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Neurology. 2007 Jun 12;68(24 Suppl 4):S8-11.

Interferon-beta: mechanism of action and dosing issues.

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1
Multiple Sclerosis Center, University of Pennsylvania, Three West Gates Building, Philadelphia, PA 19104, USA. cmarkowi@mail.med.upenn.edu

Abstract

In patients with multiple sclerosis (MS), activation of immune cells and breakdown of the blood-brain barrier (BBB) lead to demyelination and axon injury. Although repairing damage to neurons is not possible, immunomodulating therapies can reduce the inflammatory processes that lead to demyelination. Interferon-beta (IFN-beta) is a polypeptide, normally produced by fibroblasts, that has antiviral and antiproliferative effects. Binding of IFN-beta to its receptor induces a complex transcriptional response. In immune cells (the most likely target of IFN-beta's therapeutic effect in MS), IFN-beta reduces antigen presentation and T-cell proliferation, alters cytokine and matrix metalloproteinase (MMP) expression, and restores suppressor function. Therapeutic forms of IFN-beta can be produced in bacterial expression systems (IFN-beta1b) or in mammalian cells (IFN-beta1a). These forms have some differences in their amino acid sequence and posttranslational modifications, but the transcriptional response to IFN- beta1b and IFN-beta1a appears to be similar, if not indistinguishable. However, the biological response and the clinical effect do vary with changes in the dosing frequency of IFN-beta. In clinical trials, IFN-beta1a IM administered weekly elicits a transient biological response compared to IFN-beta1b administered SC every other day or IFN-beta1a (administered SC three times per week). Comparative clinical trials suggest that the differences in the biological response are clinically meaningful: more frequent IFN-beta administration produces superior clinical responses.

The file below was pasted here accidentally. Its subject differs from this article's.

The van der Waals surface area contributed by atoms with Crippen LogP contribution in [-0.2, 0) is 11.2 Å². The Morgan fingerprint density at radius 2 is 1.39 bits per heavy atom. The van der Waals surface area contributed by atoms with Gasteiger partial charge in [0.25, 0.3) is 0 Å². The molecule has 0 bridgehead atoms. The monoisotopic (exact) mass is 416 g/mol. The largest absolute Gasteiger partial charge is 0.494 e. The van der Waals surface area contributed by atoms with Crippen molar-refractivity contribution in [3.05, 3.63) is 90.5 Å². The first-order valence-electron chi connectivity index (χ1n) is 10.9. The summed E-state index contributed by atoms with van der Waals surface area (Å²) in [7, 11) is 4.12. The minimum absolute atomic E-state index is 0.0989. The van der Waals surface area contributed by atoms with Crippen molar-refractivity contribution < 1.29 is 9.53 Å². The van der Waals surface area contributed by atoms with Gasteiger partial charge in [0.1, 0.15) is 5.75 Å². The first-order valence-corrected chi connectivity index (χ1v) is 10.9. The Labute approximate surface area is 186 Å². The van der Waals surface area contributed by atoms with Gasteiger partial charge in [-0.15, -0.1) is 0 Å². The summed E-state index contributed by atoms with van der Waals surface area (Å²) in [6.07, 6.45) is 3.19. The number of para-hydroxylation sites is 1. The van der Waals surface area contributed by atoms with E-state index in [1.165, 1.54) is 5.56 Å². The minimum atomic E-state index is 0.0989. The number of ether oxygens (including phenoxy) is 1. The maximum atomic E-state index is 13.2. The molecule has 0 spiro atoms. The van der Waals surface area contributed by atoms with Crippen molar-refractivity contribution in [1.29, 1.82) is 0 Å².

[Indexed for MEDLINE]

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